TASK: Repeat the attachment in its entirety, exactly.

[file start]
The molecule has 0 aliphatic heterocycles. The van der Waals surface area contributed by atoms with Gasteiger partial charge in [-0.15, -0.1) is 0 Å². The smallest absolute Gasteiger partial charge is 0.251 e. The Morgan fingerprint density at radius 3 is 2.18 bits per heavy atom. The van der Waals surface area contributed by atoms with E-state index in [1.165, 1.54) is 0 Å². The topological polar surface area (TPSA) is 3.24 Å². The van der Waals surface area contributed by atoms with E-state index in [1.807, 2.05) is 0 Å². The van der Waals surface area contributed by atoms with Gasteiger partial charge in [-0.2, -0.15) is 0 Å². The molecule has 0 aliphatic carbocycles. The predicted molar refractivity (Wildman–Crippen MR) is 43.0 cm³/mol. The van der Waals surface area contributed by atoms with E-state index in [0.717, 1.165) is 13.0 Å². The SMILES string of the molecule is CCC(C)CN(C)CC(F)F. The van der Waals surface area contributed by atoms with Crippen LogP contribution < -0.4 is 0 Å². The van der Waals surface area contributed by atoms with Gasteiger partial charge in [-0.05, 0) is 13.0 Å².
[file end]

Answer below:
The molecule has 0 aliphatic heterocycles. The van der Waals surface area contributed by atoms with Gasteiger partial charge in [-0.15, -0.1) is 0 Å². The smallest absolute Gasteiger partial charge is 0.251 e. The Morgan fingerprint density at radius 3 is 2.18 bits per heavy atom. The van der Waals surface area contributed by atoms with E-state index in [1.165, 1.54) is 0 Å². The topological polar surface area (TPSA) is 3.24 Å². The van der Waals surface area contributed by atoms with E-state index in [1.807, 2.05) is 0 Å². The van der Waals surface area contributed by atoms with Gasteiger partial charge in [-0.2, -0.15) is 0 Å². The molecule has 0 aliphatic carbocycles. The predicted molar refractivity (Wildman–Crippen MR) is 43.0 cm³/mol. The van der Waals surface area contributed by atoms with E-state index in [0.717, 1.165) is 13.0 Å². The SMILES string of the molecule is CCC(C)CN(C)CC(F)F. The van der Waals surface area contributed by atoms with Crippen LogP contribution < -0.4 is 0 Å². The van der Waals surface area contributed by atoms with Gasteiger partial charge in [-0.05, 0) is 13.0 Å².